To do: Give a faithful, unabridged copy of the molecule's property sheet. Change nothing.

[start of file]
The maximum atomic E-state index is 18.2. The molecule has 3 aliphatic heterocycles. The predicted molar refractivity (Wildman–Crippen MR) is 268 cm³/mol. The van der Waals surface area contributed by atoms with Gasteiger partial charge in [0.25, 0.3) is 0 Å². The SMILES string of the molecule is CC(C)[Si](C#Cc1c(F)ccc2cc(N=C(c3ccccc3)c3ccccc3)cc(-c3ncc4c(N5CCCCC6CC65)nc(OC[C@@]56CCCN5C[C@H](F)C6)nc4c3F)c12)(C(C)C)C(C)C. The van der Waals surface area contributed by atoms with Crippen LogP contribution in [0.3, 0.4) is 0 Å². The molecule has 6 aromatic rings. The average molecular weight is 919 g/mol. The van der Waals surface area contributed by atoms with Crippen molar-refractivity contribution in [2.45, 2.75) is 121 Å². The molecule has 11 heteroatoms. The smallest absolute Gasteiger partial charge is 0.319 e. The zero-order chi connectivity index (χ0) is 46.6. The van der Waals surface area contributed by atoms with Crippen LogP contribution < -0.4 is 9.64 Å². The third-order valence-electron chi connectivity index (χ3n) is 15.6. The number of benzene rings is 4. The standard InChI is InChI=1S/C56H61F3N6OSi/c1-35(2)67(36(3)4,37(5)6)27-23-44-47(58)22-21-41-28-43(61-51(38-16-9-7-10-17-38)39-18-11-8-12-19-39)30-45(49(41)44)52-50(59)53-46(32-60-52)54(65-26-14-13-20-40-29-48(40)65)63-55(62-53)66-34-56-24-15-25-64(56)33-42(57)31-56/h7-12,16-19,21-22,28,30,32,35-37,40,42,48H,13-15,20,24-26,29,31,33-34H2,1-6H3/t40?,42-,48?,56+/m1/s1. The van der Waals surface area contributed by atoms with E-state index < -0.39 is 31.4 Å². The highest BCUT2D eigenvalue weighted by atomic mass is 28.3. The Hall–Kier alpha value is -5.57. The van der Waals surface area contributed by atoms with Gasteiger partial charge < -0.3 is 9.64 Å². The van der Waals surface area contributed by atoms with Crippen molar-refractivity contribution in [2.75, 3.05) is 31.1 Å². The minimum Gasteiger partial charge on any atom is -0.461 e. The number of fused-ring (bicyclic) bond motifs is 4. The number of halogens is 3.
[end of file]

The maximum atomic E-state index is 18.2. The molecule has 3 aliphatic heterocycles. The predicted molar refractivity (Wildman–Crippen MR) is 268 cm³/mol. The van der Waals surface area contributed by atoms with Gasteiger partial charge in [0.25, 0.3) is 0 Å². The SMILES string of the molecule is CC(C)[Si](C#Cc1c(F)ccc2cc(N=C(c3ccccc3)c3ccccc3)cc(-c3ncc4c(N5CCCCC6CC65)nc(OC[C@@]56CCCN5C[C@H](F)C6)nc4c3F)c12)(C(C)C)C(C)C. The van der Waals surface area contributed by atoms with Crippen LogP contribution in [0.3, 0.4) is 0 Å². The molecule has 6 aromatic rings. The average molecular weight is 919 g/mol. The van der Waals surface area contributed by atoms with Crippen molar-refractivity contribution in [2.45, 2.75) is 121 Å². The molecule has 11 heteroatoms. The smallest absolute Gasteiger partial charge is 0.319 e. The zero-order chi connectivity index (χ0) is 46.6. The van der Waals surface area contributed by atoms with Crippen LogP contribution < -0.4 is 9.64 Å². The third-order valence-electron chi connectivity index (χ3n) is 15.6. The number of benzene rings is 4. The standard InChI is InChI=1S/C56H61F3N6OSi/c1-35(2)67(36(3)4,37(5)6)27-23-44-47(58)22-21-41-28-43(61-51(38-16-9-7-10-17-38)39-18-11-8-12-19-39)30-45(49(41)44)52-50(59)53-46(32-60-52)54(65-26-14-13-20-40-29-48(40)65)63-55(62-53)66-34-56-24-15-25-64(56)33-42(57)31-56/h7-12,16-19,21-22,28,30,32,35-37,40,42,48H,13-15,20,24-26,29,31,33-34H2,1-6H3/t40?,42-,48?,56+/m1/s1. The van der Waals surface area contributed by atoms with E-state index < -0.39 is 31.4 Å². The highest BCUT2D eigenvalue weighted by atomic mass is 28.3. The Hall–Kier alpha value is -5.57. The van der Waals surface area contributed by atoms with Gasteiger partial charge < -0.3 is 9.64 Å². The van der Waals surface area contributed by atoms with Crippen molar-refractivity contribution in [2.75, 3.05) is 31.1 Å². The minimum Gasteiger partial charge on any atom is -0.461 e. The number of fused-ring (bicyclic) bond motifs is 4. The number of halogens is 3.